On a humid afternoon a few years ago in the Peruvian Amazon, a flicker of motion caught Phil Torres' eye. A cherry-spot metalmark butterfly (Adelotypa annulifera) was drinking nectar from the tips of bamboo shoots.
As he watched, he realized something strange was going on. Normally butterflies only sip at nectar for a few seconds, minutes at most—but these butterflies were feeding for hours, Torres later discovered.
Even more bizarre, ants that live on the bamboo and chase away other insects from their home ignored the butterflies. (See "Scientists Uncover Strange Secret Life of a Jungle Butterfly.")
Many animals steal food, but this is the first time that scientists have discovered adult butterflies swiping food from ants.
“It was really cool. I had never seen anything like it,” says Torres, co-author of a new study on the behavior in the Journal of the Lepidopterists' Society.
Biologists already knew that metalmark larvae produce a nutritious goo and feed it to ants in exchange for their protection from predators.
After the larvae made the transition to adults, however, they had to immediately fly away or these same ants would attack and try to eat the adults. What the adults did afterward—how they mated, what they ate—remained largely a mystery.
Now Torres' observations, in addition to more by study co-author Aaron Pomerantz, an entomology Ph.D. student at University of California, Berkeley, suggests the adults have figured out a way to pilfer food. (See "Trees Trap Ants Into Sweet Servitude.")
What's more, victims of these brazen nectar thefts appeared to ignore or be completely unaware of the butterflies, says Pomerantz, a National Geographic explorer.
Even bullet ants—the “most badass ants of the jungle” due to their pugnacious nature and painful sting—got swindled, notes Andy Warren, a lepidopterist at the University of Florida who wasn't involved in the study.
“Ants normally treat this bamboo like their castle, aggressively fighting off intruders,” Pomerantz says.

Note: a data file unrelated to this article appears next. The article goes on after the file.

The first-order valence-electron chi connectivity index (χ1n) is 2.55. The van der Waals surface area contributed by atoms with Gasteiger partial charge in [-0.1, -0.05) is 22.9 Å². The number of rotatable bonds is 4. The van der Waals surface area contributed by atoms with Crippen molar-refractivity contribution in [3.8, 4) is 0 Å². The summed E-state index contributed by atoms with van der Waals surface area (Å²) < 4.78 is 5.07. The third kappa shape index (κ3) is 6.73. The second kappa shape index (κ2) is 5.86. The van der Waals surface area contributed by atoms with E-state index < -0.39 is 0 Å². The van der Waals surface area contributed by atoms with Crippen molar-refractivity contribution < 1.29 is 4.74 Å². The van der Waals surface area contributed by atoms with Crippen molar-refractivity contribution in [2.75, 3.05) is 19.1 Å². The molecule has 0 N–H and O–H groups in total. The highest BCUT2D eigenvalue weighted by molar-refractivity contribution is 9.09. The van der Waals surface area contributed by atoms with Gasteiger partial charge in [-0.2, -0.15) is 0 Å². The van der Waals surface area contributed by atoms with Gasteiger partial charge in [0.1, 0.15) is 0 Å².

The scientists even documented a butterfly stealing a droplet of nectar straight from the mandibles of an ant, the first time this has been documented.
It's unknown how the butterflies get away with it. For example, they could use chemical signals to conceal themselves from the ants, or perhaps the ants get some unknown benefit from the butterflies in their midst.
Another element of the story piqued the interest of Susan Finkbeiner, an entomology postdoctoral researcher at Boston University and expert in butterfly wing patterns. When she first saw pictures of this behavior, she noticed A. annulifera wing spots look remarkably like ants.
“It definitely looks like mimicry to me,” says Finkbeiner, who wasn't part of the study. (See "Why Do Butterflies Have Such Vibrant Colors and Patterns?")
Given that ants have poor eyesight, the wings likely don’t help camouflage the butterflies from ants. Instead, the markings may help to deter the many animals that would like to make a meal of the butterflies as they enjoy their nectar, the study authors say.
Finkbeiner and Warren say many more questions remain about this "unique" behavior, including whether other metalmark butterflies do this.
“In the tropics, anything is possible,” Finkbeiner laughs.
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